1970. Most of this divergence occurred before 1980, however, and does
not seem to have created an unemployment gap prior to 1980. Finally,
the hypothesis that differential real wage rates are a major determinant
of relative employment in the U.S. and Canada is soundly rejected by the
data. Real wage rates have been essentially uncorrelated with employ-
ment movements within each country and between the two countries.

Number
204
Date Published
02/1986
Publication Language
eng
Citation Key
Economica, 53 Special Issue July 1986 S171 - S195
Ashenfelter, O., & Card, D. (1986). Why Have Unemployment Rates in Canada and the U.S. Diverged?. Retrieved from http://arks.princeton.edu/ark:/88435/dsp01bn999673s (Original work published 02/1986AD)
Working Papers

Year of Publication
1996
Abstract

During the 1980s a substantial gap emerged between unemployment rates in Canada and the
United States. In this paper, we use microdata from labor force surveys at the beginning and
end of the decade to examine the sources of the emergent gap. As in earlier work, we find that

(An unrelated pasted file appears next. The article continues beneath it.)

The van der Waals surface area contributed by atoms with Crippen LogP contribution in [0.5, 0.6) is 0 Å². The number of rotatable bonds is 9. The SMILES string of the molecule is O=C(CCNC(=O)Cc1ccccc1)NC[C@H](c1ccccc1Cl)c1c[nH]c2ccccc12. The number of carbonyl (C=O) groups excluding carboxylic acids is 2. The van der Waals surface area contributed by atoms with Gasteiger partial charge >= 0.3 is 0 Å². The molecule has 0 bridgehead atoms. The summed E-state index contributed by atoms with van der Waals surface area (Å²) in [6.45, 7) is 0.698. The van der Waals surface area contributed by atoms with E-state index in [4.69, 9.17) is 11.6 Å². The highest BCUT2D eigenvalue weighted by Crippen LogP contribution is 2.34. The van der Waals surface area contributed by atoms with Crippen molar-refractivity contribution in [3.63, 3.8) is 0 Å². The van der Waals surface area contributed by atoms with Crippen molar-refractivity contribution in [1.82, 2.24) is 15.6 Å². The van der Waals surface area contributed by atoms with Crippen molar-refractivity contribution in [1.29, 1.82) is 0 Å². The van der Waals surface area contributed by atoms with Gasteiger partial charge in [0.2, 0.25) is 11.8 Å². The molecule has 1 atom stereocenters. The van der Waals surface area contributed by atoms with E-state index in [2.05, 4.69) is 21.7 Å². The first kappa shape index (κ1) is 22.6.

most of the relative rise in unemployment in Canada is attributable to an increase in the relative
"labor force attachment" of Canadians, rather than to any shortfall in relative employment.
Indeed, relative employment rates increased in Canada over the 1980s for younger workers and
for adult women. The relative rise in labor force attachment of Canadians is manifested by a
sharp increase in the propensity of non-workers to report themselves as unemployed (i.e. looking
for work) rather than out-of-the-labor force. This change is especially pronounced for individuals
who work just enough to qualify for unemployment insurance (UI) in Canada. Moreover, two-
thirds of the relative increase in weeks of unemployment among non-workers is associated with
the divergent trends in UI recipiency in the two countries. Both findings point to the availability
of UI benefits as an important determinant of the labor force attachment of nonworkers.

Number
352
Date Published
12/1996
Publication Language
eng
Citation Key
In B. Curtis Eaton and Richard Harris (eds.), Trade, Technology and Economics: Essays in Honour of Richard G. Lipsey, Brookfield, MA:Edward Elgar, 1997
Riddell, C., & Card, D. (1996). Unemployment in Canada and the United States: A Further Analysis. Retrieved from http://arks.princeton.edu/ark:/88435/dsp0108612n53n (Original work published 12/1996AD)
Working Papers